Most cities lack epidemiological data, information on the urban poor and illegal clusters, and information on private health facilities.35 India’s cities also lack information management systems that can help with urban planning, particularly in terms of slum areas.50
Hidden Cities, a report by the WHO and UN-Habitat, reveals the urban health inequities that are the result of the circumstances in which people grow, live, work and age, and the healthcare systems they can access.51 The report demonstrates that the aggregated data often mask substantial health inequities within urban populations—inequities that are revealed when this same information is disaggregated according to defining characteristics of city dwellers such as their socioeconomic status or place of residence.
India is urbanizing rapidly with an expectation that the urban population will be almost 600 million by 2030. National health survey data demonstrate that overall neonatal mortality rates are lower in urban areas but the figures mask substantial urban inequalities. Recent data also suggest a relative lack of progress in reducing early neonatal mortality.
Socioeconomic inequalities and environmental concerns pose major challenges for newborn health. Healthcare is concentrated in urban areas but health outcomes are subject to variation in pluralistic provision and a lack of clarity in protocols, communication, referral and transport between institutions. Fragmented and weak public healthcare systems, a multiplicity of actors, and limited public health planning capacity compromise the delivery of affordable quality healthcare. However, a number of pilot initiatives have begun, including private-public partnerships, community action models, demand side financing and insurance, but evaluation has been limited.
Within the NHM, the NUHM provides an opportunity for strategic thinking and actions to improve urban newborn health. RMNCH+A initiative adds to this an opportunity to integrate healthcare over the life cycle.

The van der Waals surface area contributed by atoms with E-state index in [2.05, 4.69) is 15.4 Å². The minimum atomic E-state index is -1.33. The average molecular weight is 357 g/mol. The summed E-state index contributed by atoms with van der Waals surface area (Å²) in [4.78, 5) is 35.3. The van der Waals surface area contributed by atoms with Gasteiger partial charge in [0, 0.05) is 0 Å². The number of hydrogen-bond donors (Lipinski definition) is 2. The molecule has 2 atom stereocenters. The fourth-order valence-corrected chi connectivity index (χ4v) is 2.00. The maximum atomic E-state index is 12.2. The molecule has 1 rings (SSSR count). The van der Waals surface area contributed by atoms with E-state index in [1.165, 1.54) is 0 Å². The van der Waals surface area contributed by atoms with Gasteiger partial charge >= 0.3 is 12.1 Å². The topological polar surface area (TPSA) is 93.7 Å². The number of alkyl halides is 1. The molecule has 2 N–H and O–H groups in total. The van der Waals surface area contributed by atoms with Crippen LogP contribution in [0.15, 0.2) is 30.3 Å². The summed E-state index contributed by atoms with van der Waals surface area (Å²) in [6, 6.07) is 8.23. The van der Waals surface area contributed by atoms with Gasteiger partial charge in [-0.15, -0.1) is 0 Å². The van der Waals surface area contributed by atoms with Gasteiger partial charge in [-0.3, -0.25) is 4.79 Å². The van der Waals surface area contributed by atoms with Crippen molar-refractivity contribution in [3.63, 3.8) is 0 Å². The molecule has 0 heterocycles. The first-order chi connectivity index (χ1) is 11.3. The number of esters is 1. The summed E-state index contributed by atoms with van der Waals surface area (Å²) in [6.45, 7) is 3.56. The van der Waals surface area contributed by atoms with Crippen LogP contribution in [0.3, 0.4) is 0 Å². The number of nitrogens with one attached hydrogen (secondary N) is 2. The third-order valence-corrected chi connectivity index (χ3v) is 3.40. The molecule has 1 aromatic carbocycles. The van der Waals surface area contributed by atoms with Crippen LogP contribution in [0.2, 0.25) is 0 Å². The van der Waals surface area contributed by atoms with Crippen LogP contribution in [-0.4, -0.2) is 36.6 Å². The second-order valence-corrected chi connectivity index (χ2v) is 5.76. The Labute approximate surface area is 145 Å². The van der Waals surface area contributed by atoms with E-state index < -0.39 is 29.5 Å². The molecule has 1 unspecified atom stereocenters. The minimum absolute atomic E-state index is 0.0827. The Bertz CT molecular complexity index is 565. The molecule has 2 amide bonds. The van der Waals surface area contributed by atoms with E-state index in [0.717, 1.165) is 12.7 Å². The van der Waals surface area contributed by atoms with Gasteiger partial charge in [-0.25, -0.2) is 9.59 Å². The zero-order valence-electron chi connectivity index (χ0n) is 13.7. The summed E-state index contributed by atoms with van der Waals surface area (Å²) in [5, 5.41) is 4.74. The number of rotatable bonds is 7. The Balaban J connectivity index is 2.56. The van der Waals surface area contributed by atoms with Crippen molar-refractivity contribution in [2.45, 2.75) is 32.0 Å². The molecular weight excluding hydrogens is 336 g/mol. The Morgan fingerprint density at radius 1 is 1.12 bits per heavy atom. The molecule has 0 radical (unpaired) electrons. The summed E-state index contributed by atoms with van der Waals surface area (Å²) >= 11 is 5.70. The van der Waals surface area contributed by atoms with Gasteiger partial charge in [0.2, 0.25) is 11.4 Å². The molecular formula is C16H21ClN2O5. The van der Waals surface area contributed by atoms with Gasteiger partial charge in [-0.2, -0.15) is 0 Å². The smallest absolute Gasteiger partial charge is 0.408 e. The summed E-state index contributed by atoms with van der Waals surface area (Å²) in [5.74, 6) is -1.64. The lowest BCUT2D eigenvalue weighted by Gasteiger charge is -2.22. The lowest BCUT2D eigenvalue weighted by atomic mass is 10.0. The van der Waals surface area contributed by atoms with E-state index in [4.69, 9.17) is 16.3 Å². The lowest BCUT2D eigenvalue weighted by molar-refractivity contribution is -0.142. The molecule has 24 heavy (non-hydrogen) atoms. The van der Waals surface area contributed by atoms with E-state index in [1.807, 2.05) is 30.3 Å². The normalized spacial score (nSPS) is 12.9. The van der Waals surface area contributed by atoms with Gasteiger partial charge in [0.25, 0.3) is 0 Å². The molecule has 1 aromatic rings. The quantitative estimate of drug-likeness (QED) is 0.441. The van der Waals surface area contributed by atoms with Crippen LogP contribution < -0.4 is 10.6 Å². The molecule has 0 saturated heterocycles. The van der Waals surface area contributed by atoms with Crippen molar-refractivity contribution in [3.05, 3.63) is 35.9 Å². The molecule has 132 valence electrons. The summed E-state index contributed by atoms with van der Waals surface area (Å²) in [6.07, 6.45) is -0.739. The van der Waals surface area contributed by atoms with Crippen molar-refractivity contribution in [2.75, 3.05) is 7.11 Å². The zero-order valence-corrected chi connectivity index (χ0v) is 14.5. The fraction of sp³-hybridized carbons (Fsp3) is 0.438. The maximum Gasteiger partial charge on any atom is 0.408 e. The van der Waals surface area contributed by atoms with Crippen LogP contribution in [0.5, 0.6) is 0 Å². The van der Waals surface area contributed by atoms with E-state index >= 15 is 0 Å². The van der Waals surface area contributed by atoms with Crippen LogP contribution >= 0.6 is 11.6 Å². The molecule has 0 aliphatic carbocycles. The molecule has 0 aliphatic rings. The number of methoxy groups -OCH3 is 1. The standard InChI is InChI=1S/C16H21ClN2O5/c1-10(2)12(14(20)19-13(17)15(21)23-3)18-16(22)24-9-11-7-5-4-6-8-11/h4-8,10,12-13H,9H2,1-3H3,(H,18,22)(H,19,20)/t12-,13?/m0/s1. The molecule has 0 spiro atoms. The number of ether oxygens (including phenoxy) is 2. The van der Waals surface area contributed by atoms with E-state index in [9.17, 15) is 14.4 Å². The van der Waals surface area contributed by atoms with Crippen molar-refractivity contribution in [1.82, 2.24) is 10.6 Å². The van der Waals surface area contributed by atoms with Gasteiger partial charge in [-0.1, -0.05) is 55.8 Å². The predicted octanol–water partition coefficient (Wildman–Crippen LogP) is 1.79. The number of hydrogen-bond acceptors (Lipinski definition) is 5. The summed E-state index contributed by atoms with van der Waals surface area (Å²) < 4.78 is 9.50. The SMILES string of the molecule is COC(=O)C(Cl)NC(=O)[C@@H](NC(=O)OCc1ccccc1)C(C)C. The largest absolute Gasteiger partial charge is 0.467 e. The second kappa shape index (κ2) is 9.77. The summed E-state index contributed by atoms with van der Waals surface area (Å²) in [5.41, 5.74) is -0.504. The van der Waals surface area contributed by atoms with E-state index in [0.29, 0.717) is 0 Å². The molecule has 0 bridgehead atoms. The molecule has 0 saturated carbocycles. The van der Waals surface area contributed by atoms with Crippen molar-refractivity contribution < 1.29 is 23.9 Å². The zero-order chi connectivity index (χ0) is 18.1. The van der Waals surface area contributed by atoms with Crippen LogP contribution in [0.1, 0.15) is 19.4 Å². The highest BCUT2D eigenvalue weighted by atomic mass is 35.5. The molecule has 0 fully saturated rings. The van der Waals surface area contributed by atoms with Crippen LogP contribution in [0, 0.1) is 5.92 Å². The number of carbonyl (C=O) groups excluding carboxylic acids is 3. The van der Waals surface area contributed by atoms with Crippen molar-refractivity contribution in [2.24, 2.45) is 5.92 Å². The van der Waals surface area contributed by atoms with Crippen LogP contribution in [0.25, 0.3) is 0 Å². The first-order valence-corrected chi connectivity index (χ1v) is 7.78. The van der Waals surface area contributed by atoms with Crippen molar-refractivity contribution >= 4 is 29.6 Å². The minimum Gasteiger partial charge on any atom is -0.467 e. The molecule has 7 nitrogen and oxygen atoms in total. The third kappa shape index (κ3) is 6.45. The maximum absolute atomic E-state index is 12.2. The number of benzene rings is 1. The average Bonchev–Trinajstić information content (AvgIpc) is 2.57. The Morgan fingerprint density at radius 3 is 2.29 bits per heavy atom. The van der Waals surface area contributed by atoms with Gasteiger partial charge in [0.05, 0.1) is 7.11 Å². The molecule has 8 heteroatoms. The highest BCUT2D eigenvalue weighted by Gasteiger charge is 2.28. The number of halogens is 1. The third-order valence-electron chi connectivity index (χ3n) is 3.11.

Recommendations on newborn health in urban India
Develop workable and feasible models of maternal and newborn care for urban populations with focus on the poor within the NUHM framework. (Alternatively, frame newborn in the RMNCH+A continuum).
Develop convergence mechanisms of public, private and third sector institutions whose work impacts urban newborn health: water and sanitation, urban planning, transport and building all have a role.
Develop platforms for harmonization and sharing of data: to provide epidemiologic and evaluative insights for programming.
Review and redefine the roles of urban local bodies in public health including newborn health.
A multipronged strategy to make health care service delivery effective and affordable is much required. The focus needs to be on the making health service delivery of high quality and affordable. Training, deployment and support for human resources for urban healthcare remain central to efforts to improve newborn survival.
Define staffing norms for urban healthcare facilities, public and private and within and outside NUHM.
Involve civil society and NGOs for effective implementation of the urban newborn health programs.
Partner with professional bodies like NNF, IAP and FOGSI (Federation of Obstetric and Gynaecological Societies of India) for service delivery, to develop standard norms and protocols, training and quality assurance.
Conduct implementation research to demonstrate sustainable models of newborn healthcare
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Support for this publication was provided by Save the Children’s Saving Newborn Lives program.
Benazir Patil and Rajesh Khanna are affiliated to Saving Newborn Lives, Save the Children, India (Sponsor of the Supplement). Remaining authors declare no competing interests.
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Sharma, J., Osrin, D., Patil, B. et al. Newborn healthcare in urban India. J Perinatol 36, S24–S31 (2016). https://doi.org/10.1038/jp.2016.187